Winter 2019

The Power of Data, the Power of Change


Artificial Intelligence Issue

  • by George Q. Daley
  • 2 minute read

Biomedical scientists are riding a powerful wave of change in how we conduct our research.

Increasingly, biomedical science is being performed at the interface of wet-lab experimentation and high-powered computational and systems approaches. Artificial intelligence and machine-learning algorithms are becoming indispensable tools for virtually all forms of biomedical inquiry and are having profound effects on the practice of medicine.

This wave of change has been building for decades. In 1999, for example, the NIH’s Biomedical Information Science and Technology Initiative noted that researchers were spending less time in wet labs gathering data and more time working in teams to harness the resources of computational technologies. “Digital methodologies,” the initiative stated, “not just digital technology, are the hallmark of tomorrow’s biomedicine.”

In the Blavatnik Institute at HMS, we have acted on this foresight and are adding our own energy to the movement. We have a strong record of integrating quantitative and computational approaches in our research. In our Department of Biomedical Informatics, teams of researchers are using data-driven approaches to better decipher radiologic images and better determine gene-informed treatments for patients with diseases such as cancer. In the Department of Systems Biology, researchers are drawing insights from math, physics, and computer science to illuminate the behavior of rogue cells in cancer and infection.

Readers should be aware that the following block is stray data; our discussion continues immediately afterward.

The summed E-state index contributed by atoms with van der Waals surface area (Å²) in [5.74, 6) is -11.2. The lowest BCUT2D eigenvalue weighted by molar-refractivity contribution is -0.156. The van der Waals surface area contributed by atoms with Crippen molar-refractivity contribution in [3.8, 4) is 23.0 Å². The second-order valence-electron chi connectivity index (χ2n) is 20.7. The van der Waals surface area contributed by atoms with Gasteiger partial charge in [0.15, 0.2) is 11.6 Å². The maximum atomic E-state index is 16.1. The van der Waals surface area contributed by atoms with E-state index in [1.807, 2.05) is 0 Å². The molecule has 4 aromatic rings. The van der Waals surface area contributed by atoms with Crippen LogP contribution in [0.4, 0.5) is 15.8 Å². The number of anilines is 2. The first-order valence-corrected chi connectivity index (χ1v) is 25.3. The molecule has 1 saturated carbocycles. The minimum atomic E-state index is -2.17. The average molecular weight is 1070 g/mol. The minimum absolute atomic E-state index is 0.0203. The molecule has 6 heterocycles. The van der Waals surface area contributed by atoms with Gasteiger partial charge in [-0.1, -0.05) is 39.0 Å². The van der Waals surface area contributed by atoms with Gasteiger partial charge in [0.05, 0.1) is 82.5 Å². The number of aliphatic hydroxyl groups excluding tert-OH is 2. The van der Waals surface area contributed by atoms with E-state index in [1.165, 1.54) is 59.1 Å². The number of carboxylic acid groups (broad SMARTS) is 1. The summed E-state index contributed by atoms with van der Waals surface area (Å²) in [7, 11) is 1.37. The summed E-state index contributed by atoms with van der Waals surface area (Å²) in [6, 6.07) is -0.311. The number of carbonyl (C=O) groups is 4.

Our researchers in the Departments of Health Care Policy and Global Health and Social Medicine also are embracing computational tools. Their use of artificial intelligence and deep learning will one day result in tools that allow us to better analyze and form policies that will improve medicine and the delivery of health care.

We are developing novel initiatives that will extend our exploration of computational science in biomedical research. For example, our new Theory in Biology Fellows program, led by mathematician and Professor of Systems Biology, Johan Paulsson, will bring together physicists and computational and data scientists, allowing their work to be the glue between different programs and different modes of intellectual inquiry, while our therapeutics initiative is emphasizing the use of technology platforms to support collaborative efforts among our scientists.

These are exciting times for research as computational technologies provide biomedical researchers with exciting—and much needed—new tools. All of us who are dedicated to discovering ways to improve the health of all people, stem disease, and deliver care widely and equitably should embrace the power these tools bring to our work.

Image: Gretchen Ertl